The year is drawing to a close and the confidence with which we welcomed it seems grotesque to me now.

2020 has not just been about the pandemic. It has been about how all our social and economic arrangements were challenged and found to be wanting, optimised for a kind of stability that we all assume is guaranteed.

As healthcare systems and entire industries collapsed over the past nine months, I kept thinking about an absurd parallel.

Every summer in the UK, there are a few days of unbearable, sometimes lethal heat. Every summer, by the end of the annual heatwave, I think, this is it, I am buying an AC and installing it. Every year, as the heat recedes, I change my mind and convince myself that for the cost, I would be getting such little use out of it that it would be a waste of money. Come next year, every year, I regret it. 

That is a little bit similar to how we design our lives and political systems, by optimising them for the mean, for the periods and events that are statistically most likely, and most durable. The next too hot summer is too short, too in the future, too inconsistent a probability that it makes no sense to spend money on designing systems to ameliorate its effects. Except this time the scorcher not only came, it lasted all year.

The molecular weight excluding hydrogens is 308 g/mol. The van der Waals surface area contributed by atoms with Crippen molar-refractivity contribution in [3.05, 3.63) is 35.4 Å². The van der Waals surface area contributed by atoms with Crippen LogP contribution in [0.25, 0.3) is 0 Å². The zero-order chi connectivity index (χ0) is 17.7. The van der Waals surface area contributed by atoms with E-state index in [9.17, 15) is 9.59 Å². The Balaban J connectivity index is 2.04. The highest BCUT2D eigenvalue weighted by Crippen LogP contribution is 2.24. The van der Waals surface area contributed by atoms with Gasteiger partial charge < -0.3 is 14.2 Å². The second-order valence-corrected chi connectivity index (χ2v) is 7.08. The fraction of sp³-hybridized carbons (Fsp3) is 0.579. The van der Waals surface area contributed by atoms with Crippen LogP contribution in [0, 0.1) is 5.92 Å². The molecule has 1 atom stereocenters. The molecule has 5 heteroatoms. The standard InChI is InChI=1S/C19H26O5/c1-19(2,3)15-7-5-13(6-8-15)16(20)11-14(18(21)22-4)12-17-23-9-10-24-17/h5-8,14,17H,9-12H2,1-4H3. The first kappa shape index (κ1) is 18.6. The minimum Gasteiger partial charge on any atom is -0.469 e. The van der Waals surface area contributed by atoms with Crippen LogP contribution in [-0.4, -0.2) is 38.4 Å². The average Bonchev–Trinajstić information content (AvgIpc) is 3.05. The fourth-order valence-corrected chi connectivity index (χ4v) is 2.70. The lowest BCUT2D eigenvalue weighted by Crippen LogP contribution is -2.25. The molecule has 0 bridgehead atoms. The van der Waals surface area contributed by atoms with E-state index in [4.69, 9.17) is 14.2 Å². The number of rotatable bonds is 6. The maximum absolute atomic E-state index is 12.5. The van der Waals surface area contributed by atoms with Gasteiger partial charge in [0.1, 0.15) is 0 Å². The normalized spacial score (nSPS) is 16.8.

The result was precarity. Of income, of health outcomes, of friendships, relationships and family ties. More than anything, I am gripped with a sense now of the fragility of the practical and emotional structures that I thought undergirded life.

When I was at university in Egypt, I remember an American professor telling us that even though the United States looked affluent to the outside world, many people were living from paycheck to paycheck, servicing large loans on their properties, cars, and holidays, one step away from financial calamity. Being from an economy that had no conception of debt at all, this seemed to me an unhinged (never mind stressful) way to live.

I see it now, this impulse to lever up, maximise low interest loans, stretch oneself to the absolute maximum. Because it takes too long to save, you’re not paid enough anyway to dream of ever achieving financial security, and you are bombarded with lifestyle marketing.

It has all come crashing down.

The distance between the tense stability that we entered 2020 in, and the abyss that we didn’t think we would fall into unless a large global event happened, has shortened. Suddenly things that were ticking along come into question: can I keep a roof over my head? Can I pay the electricity bill?

But the distance between each other has also shortened, in the sense that we are all somehow, or most of us at least, aware of how thin the buffers are between us and an unthinkable financial or mental health breakdown. It’s not a lesson I will have to work at remembering once this is all over.

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